Saturday-night livening - Broadcasting & Cable

Saturday-night livening

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If she's concerned that Wall Street will take her less seriously for rolling around in the ring, Linda McMahon doesn't show it. At a recent Warburg conference, she was more concerned with pitching the XFL, the football league that is promising to be, well, nastier than the NFL and begins on Feb. 3.

"We've sold about 25% of the ad inventory for 30% of the dollars," she says. "We've sold 35,000 season tickets, most of them in Chicago for Soldier Field." So much for those who said it would be too cold for people to attend.

When the XFL was unveiled last February, the McMahons had a concept but no television outlet, and skeptics rolled their eyes. Over at Rockefeller Center, NBC Sports chief Dick Ebersol watched the press conference on closed circuit and got on the phone.

NBC exited the NFL two seasons ago after refusing to pay the rich rights fees. For a while, it had considered starting its own league with Turner Broadcasting, but that idea never went far.

"I called their office in Stamford and said please have them call me before they leave," he recalls. "I said, 'Please don't do anything until I get back to you.' Over the next three months, our business folks dealt with Linda and Augie [August Liguori, WWF CFO] for the equity deal."

For NBC, the only risk may be its reputation, although Ebersol downplays the idea the WWF will bring scandal to the network. Otherwise, Saturday night is a ratings dead zone; what's more, on Saturday night, XFL gives NBC a perfect platform to promote its NBA Sunday telecasts at a time when pro basketball is a tougher sell than in the Michael Jordan era. And on the West Coast, NBC is still toying with the idea of airing Saturday Night Live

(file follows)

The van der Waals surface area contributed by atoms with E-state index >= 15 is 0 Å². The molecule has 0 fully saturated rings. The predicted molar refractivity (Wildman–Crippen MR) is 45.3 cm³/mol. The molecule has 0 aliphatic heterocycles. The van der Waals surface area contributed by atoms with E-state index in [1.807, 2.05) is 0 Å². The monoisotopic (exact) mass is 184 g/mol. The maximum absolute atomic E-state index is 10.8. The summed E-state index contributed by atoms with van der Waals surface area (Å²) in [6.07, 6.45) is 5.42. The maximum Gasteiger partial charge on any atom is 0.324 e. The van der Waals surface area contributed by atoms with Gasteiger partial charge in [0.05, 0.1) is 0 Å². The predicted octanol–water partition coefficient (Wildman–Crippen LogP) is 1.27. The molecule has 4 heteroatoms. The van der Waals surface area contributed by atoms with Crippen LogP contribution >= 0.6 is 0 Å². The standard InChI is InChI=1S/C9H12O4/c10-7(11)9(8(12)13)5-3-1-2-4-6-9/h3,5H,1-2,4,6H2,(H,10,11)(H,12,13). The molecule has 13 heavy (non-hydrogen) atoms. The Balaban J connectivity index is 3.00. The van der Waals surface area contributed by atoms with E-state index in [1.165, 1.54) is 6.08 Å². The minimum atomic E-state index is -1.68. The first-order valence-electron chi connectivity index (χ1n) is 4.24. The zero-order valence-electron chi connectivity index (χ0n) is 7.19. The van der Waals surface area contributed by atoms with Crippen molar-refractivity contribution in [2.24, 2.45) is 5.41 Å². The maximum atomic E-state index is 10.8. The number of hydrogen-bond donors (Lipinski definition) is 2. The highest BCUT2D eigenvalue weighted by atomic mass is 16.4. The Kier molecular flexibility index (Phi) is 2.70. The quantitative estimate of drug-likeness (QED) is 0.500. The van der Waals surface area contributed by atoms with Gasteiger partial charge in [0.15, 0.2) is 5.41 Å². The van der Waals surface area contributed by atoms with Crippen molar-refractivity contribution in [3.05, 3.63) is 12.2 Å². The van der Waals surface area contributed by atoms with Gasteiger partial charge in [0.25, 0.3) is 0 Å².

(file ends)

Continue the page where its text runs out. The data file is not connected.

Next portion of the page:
in prime time after the game and then again at 11:30.

NBC eventually committed $100 million for half ownership in the football league and bought a 3% piece of the WWF. In Ebersol's estimation, 1997, when the McMahons lost money, was a blip.

"This time, there's something different," he says. "Story lines are family-driven. So much of what they do is a drama that overlays the McMahons, and they're never going to leave. They won't be disgruntled employees. They are the only people I know in television who are doing five hours of scripted drama without repeats."

WWF executives believe the XFL will generate about $80 million in its first year of operation, with a combination of TV ads in the games, ticket sales and merchandising. The ad sales in the games, which will air on NBC, UPN and TNN, are being sold in packages by WWF. The average unit rate for a 30-second spot is about $130,000. A little more than half the available inventory has been sold, according to a league spokesman. Advertisers that have signed on include Gatorade, M & M/Mars, Anheuser-Busch and Valvoline motor oil.

- D.D.McA. (Steve McClellan contributed to this story)

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